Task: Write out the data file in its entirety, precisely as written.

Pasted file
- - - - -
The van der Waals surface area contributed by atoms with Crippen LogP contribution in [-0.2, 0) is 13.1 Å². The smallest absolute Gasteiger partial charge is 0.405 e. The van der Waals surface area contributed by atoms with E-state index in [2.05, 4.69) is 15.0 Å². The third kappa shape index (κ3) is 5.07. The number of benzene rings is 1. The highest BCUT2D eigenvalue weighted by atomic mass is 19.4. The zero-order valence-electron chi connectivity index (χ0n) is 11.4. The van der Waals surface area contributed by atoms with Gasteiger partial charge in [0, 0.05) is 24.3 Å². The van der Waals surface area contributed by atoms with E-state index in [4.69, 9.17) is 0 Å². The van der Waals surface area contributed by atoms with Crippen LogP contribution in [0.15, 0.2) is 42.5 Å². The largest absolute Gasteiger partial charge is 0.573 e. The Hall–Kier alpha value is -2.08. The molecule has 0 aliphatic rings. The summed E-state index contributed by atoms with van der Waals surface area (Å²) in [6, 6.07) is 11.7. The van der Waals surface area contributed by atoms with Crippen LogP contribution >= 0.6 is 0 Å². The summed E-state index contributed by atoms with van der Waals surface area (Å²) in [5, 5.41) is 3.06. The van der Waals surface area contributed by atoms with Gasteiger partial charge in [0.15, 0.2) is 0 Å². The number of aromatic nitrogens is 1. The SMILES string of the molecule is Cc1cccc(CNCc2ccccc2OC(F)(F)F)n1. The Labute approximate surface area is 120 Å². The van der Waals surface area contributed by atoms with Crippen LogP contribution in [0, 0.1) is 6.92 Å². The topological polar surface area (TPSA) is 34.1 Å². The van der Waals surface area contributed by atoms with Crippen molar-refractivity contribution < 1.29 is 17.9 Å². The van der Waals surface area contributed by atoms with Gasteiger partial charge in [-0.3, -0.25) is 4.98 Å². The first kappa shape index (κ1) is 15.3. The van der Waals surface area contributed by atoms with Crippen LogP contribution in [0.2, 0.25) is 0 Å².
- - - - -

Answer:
The van der Waals surface area contributed by atoms with Crippen LogP contribution in [-0.2, 0) is 13.1 Å². The smallest absolute Gasteiger partial charge is 0.405 e. The van der Waals surface area contributed by atoms with E-state index in [2.05, 4.69) is 15.0 Å². The third kappa shape index (κ3) is 5.07. The number of benzene rings is 1. The highest BCUT2D eigenvalue weighted by atomic mass is 19.4. The zero-order valence-electron chi connectivity index (χ0n) is 11.4. The van der Waals surface area contributed by atoms with Gasteiger partial charge in [0, 0.05) is 24.3 Å². The van der Waals surface area contributed by atoms with E-state index in [4.69, 9.17) is 0 Å². The van der Waals surface area contributed by atoms with Crippen LogP contribution in [0.15, 0.2) is 42.5 Å². The largest absolute Gasteiger partial charge is 0.573 e. The Hall–Kier alpha value is -2.08. The molecule has 0 aliphatic rings. The summed E-state index contributed by atoms with van der Waals surface area (Å²) in [6, 6.07) is 11.7. The van der Waals surface area contributed by atoms with Crippen LogP contribution >= 0.6 is 0 Å². The summed E-state index contributed by atoms with van der Waals surface area (Å²) in [5, 5.41) is 3.06. The van der Waals surface area contributed by atoms with Gasteiger partial charge in [0.15, 0.2) is 0 Å². The number of aromatic nitrogens is 1. The SMILES string of the molecule is Cc1cccc(CNCc2ccccc2OC(F)(F)F)n1. The Labute approximate surface area is 120 Å². The van der Waals surface area contributed by atoms with Crippen LogP contribution in [0, 0.1) is 6.92 Å². The topological polar surface area (TPSA) is 34.1 Å². The van der Waals surface area contributed by atoms with Crippen molar-refractivity contribution < 1.29 is 17.9 Å². The van der Waals surface area contributed by atoms with Gasteiger partial charge in [-0.3, -0.25) is 4.98 Å². The first kappa shape index (κ1) is 15.3. The van der Waals surface area contributed by atoms with Crippen LogP contribution in [0.2, 0.25) is 0 Å².